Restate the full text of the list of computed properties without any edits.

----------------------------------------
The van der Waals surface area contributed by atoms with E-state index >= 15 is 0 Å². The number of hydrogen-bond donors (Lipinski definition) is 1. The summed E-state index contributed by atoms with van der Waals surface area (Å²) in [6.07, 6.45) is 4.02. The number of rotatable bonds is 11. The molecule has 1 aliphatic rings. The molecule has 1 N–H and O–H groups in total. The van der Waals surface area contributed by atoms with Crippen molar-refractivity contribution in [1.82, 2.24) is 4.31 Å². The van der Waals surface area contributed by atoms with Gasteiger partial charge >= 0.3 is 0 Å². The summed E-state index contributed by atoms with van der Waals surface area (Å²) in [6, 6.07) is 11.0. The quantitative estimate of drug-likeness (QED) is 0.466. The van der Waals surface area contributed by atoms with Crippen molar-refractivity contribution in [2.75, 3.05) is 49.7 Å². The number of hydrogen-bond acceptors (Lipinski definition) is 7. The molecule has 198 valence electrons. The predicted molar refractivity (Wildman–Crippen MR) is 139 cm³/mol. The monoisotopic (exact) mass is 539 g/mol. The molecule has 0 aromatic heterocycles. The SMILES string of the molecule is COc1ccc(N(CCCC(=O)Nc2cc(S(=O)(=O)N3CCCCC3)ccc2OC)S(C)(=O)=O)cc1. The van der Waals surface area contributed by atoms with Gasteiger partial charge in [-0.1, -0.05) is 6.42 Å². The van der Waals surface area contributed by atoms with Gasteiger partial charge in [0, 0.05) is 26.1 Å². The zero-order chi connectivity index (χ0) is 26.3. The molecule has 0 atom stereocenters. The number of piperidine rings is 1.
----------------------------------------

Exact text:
The van der Waals surface area contributed by atoms with E-state index >= 15 is 0 Å². The number of hydrogen-bond donors (Lipinski definition) is 1. The summed E-state index contributed by atoms with van der Waals surface area (Å²) in [6.07, 6.45) is 4.02. The number of rotatable bonds is 11. The molecule has 1 aliphatic rings. The molecule has 1 N–H and O–H groups in total. The van der Waals surface area contributed by atoms with Crippen molar-refractivity contribution in [1.82, 2.24) is 4.31 Å². The van der Waals surface area contributed by atoms with Gasteiger partial charge >= 0.3 is 0 Å². The summed E-state index contributed by atoms with van der Waals surface area (Å²) in [6, 6.07) is 11.0. The quantitative estimate of drug-likeness (QED) is 0.466. The van der Waals surface area contributed by atoms with Crippen molar-refractivity contribution in [2.75, 3.05) is 49.7 Å². The number of hydrogen-bond acceptors (Lipinski definition) is 7. The molecule has 198 valence electrons. The predicted molar refractivity (Wildman–Crippen MR) is 139 cm³/mol. The monoisotopic (exact) mass is 539 g/mol. The molecule has 0 aromatic heterocycles. The SMILES string of the molecule is COc1ccc(N(CCCC(=O)Nc2cc(S(=O)(=O)N3CCCCC3)ccc2OC)S(C)(=O)=O)cc1. The van der Waals surface area contributed by atoms with Gasteiger partial charge in [-0.1, -0.05) is 6.42 Å². The van der Waals surface area contributed by atoms with Gasteiger partial charge in [0, 0.05) is 26.1 Å². The zero-order chi connectivity index (χ0) is 26.3. The molecule has 0 atom stereocenters. The number of piperidine rings is 1.